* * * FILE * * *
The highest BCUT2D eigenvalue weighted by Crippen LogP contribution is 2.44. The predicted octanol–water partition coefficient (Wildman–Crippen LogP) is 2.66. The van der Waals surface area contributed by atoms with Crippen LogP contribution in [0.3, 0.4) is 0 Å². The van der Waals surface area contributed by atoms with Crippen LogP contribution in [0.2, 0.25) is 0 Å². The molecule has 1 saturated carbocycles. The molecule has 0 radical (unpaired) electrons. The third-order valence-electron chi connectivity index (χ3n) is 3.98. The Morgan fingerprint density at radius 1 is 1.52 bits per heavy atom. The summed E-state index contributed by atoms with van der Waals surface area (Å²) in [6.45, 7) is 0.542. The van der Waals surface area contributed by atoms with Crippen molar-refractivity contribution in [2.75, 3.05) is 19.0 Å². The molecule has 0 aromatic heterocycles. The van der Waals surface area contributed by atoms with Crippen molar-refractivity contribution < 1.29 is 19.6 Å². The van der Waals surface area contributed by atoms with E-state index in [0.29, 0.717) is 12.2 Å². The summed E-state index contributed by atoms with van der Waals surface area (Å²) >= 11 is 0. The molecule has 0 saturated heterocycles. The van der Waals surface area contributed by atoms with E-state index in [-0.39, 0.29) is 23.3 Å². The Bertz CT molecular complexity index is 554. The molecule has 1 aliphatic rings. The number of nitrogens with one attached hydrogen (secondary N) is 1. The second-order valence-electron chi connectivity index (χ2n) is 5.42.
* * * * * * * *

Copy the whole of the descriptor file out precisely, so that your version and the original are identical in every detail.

The highest BCUT2D eigenvalue weighted by Crippen LogP contribution is 2.44. The predicted octanol–water partition coefficient (Wildman–Crippen LogP) is 2.66. The van der Waals surface area contributed by atoms with Crippen LogP contribution in [0.3, 0.4) is 0 Å². The van der Waals surface area contributed by atoms with Crippen LogP contribution in [0.2, 0.25) is 0 Å². The molecule has 1 saturated carbocycles. The molecule has 0 radical (unpaired) electrons. The third-order valence-electron chi connectivity index (χ3n) is 3.98. The Morgan fingerprint density at radius 1 is 1.52 bits per heavy atom. The summed E-state index contributed by atoms with van der Waals surface area (Å²) in [6.45, 7) is 0.542. The van der Waals surface area contributed by atoms with Crippen molar-refractivity contribution in [2.75, 3.05) is 19.0 Å². The molecule has 0 aromatic heterocycles. The van der Waals surface area contributed by atoms with Crippen molar-refractivity contribution < 1.29 is 19.6 Å². The van der Waals surface area contributed by atoms with E-state index in [0.29, 0.717) is 12.2 Å². The summed E-state index contributed by atoms with van der Waals surface area (Å²) >= 11 is 0. The molecule has 0 saturated heterocycles. The van der Waals surface area contributed by atoms with E-state index in [-0.39, 0.29) is 23.3 Å². The Bertz CT molecular complexity index is 554. The molecule has 1 aliphatic rings. The number of nitrogens with one attached hydrogen (secondary N) is 1. The second-order valence-electron chi connectivity index (χ2n) is 5.42.